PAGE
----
2005, and the symposium at AISB in 2006 (The 2005 tutorial had been
attended by managers from both funding agencies, and the 2006
symposium by the EU funders.)

WONAC was all organised by Paul Cohen and Alex Kacelnik, both of
whom had been speakers at the IJCAI'05 tutorial.
Most of the presentations were excellent (though too short).

(Abstracts are online and some of the presentations - select the
Programme link on 'agenda' page. Things under review are
password-protected unfortunately. Not all the presentations are
there yet.)

(We learnt that the largest living organism on earth is a fungus.)

Jackie Chappell and Aaron Sloman were asked to give the first two
talks on understanding causation (Kantian and Humean) and on the
altricial precocial distinction (better: nature/nurture tradeoffs).

Our contributions, expanded after the workshop, including an
unfinished post-workshop analysis of varieties of causal competence
are here (all pdf):

[Quite a lot of people not at that meeting are doing related work on
learning affordances, e.g. Peter Gorniak MIT, the Stanford
'grasping' group, Yiannis de Miris, Manuela Viezzer, .... But
all such systems are still far behind parrots, or human toddlers.]

o The recent euCognition meeting on architectures is relevant:
    29th June 2007
    Cognitive Architectures

Six of the presenters had been involved in the AISB'06 meeting we


o A conference with a strong philosophical component in Bristol 1-3
July 2007 (mixed funding, I think.)
    Perception, Action and Consciousness:
    Sensorimotor dynamics and dual vision

The list of speakers and talks spanning philosophy, psychology,
neuroscience and AI is here:

This conference attempted to bring together

 A: people (e.g. Milner and Goodale) who thought there were two
    main visual streams (ventral and dorsal) only one of which is
    associated with visual consciousness, though the other is
    involved in control of action (a distinction that has been very
    confusingly/inaccurately described in terms of 'what vs where',
    and 'what vs how', misleading hordes of people who don't read
    the originals and/or don't think hard about what could actually

 B: people (e.g. O'Regan and Noë) who argue that perceptual
    consciousness is very closely related to sensorimotor
    contingencies, and therefore the action subsystems (dorsal) must
    be involved.

Plus a bunch of others commenting on the disagreement and related

A poster presented by A.Sloman, modified after the meeting is here:

Nobody addressed the special problems of perceiving 3-D structures,
and understanding the causal relations between shape, spatial
relations, materials, and forces that could be applied and physical
changes. Consequently their theories did not have the generality
they were aiming for.

Kevin O'Regan presented his latest theory of colour, developed with
Philipona, which he presented as being a theory about sensorimotor
contingencies, i.e. how the responses of the colour receptors change
for a given illumination profile according to how the illuminated
surface is rotated or moved in space.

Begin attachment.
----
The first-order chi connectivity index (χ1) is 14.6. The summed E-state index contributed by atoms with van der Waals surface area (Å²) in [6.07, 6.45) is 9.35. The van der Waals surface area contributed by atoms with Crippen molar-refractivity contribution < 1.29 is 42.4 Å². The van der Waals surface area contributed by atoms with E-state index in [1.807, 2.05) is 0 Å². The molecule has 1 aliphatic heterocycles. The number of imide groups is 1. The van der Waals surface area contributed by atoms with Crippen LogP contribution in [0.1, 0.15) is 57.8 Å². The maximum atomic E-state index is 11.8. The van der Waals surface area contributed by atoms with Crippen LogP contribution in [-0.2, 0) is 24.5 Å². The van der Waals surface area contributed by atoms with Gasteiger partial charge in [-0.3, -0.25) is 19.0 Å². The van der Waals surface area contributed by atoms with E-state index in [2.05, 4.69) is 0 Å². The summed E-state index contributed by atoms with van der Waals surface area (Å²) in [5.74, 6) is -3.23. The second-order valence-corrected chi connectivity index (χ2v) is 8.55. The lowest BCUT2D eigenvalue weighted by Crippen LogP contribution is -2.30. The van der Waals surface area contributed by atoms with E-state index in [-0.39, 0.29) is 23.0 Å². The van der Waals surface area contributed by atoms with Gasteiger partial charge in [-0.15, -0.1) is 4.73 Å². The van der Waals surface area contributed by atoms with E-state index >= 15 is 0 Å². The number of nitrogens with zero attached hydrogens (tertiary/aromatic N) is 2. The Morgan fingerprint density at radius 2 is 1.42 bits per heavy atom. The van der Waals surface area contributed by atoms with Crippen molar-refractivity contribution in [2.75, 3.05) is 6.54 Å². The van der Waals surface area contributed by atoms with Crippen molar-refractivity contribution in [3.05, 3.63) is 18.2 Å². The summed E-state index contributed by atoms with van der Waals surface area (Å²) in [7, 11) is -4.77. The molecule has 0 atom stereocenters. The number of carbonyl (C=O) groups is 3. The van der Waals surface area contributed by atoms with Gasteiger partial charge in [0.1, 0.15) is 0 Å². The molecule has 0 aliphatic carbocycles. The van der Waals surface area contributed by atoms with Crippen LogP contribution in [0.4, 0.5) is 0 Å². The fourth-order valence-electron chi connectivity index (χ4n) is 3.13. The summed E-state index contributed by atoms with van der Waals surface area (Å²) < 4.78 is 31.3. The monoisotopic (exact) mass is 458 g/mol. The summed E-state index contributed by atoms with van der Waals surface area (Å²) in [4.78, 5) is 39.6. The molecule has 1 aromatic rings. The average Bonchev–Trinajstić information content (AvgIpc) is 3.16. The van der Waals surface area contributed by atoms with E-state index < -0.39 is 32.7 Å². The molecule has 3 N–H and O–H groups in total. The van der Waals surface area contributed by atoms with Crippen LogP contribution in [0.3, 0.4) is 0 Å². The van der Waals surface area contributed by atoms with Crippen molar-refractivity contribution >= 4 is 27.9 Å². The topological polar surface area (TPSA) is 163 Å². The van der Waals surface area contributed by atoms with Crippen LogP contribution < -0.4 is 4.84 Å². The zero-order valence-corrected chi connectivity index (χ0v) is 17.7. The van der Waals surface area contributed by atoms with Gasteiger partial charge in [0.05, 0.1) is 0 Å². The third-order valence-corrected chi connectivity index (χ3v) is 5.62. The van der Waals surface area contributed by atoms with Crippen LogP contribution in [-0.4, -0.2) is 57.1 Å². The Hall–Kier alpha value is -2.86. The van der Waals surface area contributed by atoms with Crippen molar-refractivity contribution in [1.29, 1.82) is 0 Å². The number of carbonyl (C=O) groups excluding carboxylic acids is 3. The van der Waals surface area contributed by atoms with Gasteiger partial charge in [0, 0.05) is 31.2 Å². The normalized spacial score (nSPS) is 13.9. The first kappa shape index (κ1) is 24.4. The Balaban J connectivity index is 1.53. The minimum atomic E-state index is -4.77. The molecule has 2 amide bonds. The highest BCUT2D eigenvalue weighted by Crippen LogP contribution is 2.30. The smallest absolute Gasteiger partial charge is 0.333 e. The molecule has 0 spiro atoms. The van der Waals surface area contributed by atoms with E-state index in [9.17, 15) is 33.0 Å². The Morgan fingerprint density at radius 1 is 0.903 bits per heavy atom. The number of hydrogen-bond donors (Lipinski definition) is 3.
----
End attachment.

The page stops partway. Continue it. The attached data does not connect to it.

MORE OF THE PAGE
It soon became clear that he needed to distinguish two things:

 a. colours of surface as objective (exosomatic) properties defined
    not by sensory/motor relationships, but by illumination/
    reflectance relationships (i.e. relations between inputs and
    outputs of the *surface*, not the organism)

 b. the ability to learn how to identify the properties of such
    surfaces by manipulating them in various ways in various
    illumination conditions. I.e. what we perceive is something out
    there, and the sensorimotor relationshiops are just part of a
    measurement device.

    (Likewise electrical resistance is (roughly) a relation between
    voltage and current. How you measure or apply voltages or
    currents is a separate issue: and that can change over time.)

That's a very important general distinction, which has been
in the background of much of our discussions. It can now be made
clear and explicit.

Many of the properties of shape, material, and spatial relations
will be of type (a), whereas the robot or animal has to use
information of type (b) to drive the process of generating and
testing explanatory theories and extending the ontology.

The sensorimotor model probably fits parrot competences only for
fine-grained posture control and low-level visual control of flying,
but all their manipulation of 3-D objects uses properties,
relationships and causal interactions between objects independently
of how they are sensed and altered. The sensorimotor contingencies
relevant to particular configurations may need to be learnt at first
but may later be derived from an understanding of geometry, motion,


o The CoSy project organised a MeetingOfMinds workshop in
Paris, 16-18 September (closed unfortunately).

The invited speakers, from psychology and biology, the CoSy
speakers, and other information can be found here:

Papers, presentations and other materials provided after the event
can be found here


(To be added.)

Maintained by Aaron Sloman
School of Computer Science
The University of Birmingham